The 2018 Transatlantic Workshop on International Law and Armed Conflict brought together participants from diverse professional backgrounds including the military, academia, government and NGOs to address the challenges facing international humanitarian law. The focus of the two-day roundtable centered around international law as it relates to military operations in urban warfare through the lense of various significant conflicts and battles since World War II. As has happened in past years, Lawfare is taking part in the post-workshop transatlantic blog series.
Held under the Chatham House Rule, the workshop was co-sponsored by The Robert Strauss Center at the University of Texas—directed by Bobby Chesney—as well as the Oxford Institute for Ethics, Law and Armed Conflict; the Individualisation of War project, European University Institute, Florence; the Washington DC & London delegations of the International Committee of the Red Cross; and South Texas College of Law.
Blog posts in this series include:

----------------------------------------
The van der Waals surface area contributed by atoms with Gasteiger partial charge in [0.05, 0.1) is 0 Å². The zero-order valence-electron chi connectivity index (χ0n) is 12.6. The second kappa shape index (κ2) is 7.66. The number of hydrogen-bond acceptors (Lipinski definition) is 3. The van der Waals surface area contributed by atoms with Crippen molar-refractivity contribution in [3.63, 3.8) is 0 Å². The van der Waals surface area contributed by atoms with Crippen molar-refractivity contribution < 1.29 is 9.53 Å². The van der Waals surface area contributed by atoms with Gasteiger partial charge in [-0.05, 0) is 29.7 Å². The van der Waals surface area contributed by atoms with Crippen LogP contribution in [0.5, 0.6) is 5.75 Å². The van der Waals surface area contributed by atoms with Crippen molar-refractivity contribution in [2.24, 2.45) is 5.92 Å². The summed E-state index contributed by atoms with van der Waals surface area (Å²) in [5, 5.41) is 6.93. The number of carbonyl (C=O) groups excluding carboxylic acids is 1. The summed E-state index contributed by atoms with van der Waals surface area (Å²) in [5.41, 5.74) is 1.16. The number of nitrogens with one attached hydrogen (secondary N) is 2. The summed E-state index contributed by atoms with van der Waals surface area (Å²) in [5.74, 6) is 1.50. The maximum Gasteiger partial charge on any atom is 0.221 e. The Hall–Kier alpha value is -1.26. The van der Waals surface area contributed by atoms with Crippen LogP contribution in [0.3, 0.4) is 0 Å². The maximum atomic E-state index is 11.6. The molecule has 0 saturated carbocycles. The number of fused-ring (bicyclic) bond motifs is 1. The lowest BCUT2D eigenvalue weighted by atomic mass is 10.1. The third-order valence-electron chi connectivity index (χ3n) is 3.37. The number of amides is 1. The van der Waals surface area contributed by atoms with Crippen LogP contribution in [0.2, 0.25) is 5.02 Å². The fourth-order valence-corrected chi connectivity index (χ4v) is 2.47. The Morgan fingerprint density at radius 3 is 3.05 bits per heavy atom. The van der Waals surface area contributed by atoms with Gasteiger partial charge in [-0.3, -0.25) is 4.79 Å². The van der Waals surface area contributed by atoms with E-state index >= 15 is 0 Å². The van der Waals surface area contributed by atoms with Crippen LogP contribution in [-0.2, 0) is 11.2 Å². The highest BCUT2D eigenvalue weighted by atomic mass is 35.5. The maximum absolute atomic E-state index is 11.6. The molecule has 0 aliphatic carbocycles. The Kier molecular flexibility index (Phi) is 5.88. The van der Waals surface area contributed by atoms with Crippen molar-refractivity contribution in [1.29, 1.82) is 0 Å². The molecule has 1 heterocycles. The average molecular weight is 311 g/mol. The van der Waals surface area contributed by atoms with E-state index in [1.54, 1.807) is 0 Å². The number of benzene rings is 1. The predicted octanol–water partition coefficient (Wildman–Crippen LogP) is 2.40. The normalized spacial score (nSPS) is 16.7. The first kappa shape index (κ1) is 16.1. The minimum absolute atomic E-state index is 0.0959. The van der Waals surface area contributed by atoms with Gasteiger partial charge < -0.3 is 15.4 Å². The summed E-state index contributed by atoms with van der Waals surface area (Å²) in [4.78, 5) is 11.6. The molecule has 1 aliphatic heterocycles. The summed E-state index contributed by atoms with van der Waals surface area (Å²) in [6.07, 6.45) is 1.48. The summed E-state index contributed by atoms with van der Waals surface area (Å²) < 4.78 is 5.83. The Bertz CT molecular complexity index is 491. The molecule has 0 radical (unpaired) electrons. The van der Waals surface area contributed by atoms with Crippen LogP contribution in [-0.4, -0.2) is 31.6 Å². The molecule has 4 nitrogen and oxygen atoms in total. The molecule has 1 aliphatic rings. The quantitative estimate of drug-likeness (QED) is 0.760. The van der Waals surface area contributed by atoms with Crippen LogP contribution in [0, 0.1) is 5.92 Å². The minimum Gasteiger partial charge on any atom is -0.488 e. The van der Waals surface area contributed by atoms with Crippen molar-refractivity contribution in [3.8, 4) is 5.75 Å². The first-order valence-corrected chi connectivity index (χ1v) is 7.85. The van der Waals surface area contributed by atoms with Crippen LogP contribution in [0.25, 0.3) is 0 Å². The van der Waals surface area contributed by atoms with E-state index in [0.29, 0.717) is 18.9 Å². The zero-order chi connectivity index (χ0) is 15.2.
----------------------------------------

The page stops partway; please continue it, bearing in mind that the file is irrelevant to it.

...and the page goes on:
- “Precautionary Measures in Urban Warfare: A Commander’s Obligation to Obtain Information,” Jonathan Horowitz—Humanitarian Law & Policy Blog
- “Sieges, Evacuations and Urban Warfare: Thoughts from the Transatlantic Workshop on International Law and Armed Conflict,” Laurie Blank—EJIL Talk!
- “Better Safe than Sorry: Transferring Detainees Safely to Coalition Partners,” Tilman Rodenhauser—Lawfare
- “Medical Care in Armed Conflict,” Parts I and II, Marco Sassoli—Humanitarian Law & Policy Blog
- "Urban Warfare: The Obligations of Defenders," Aurel Sari—Lawfare
- "Are Sieges Prohibited under Contemporary IHL?" Gloria Gaggioli—EJIL Talk!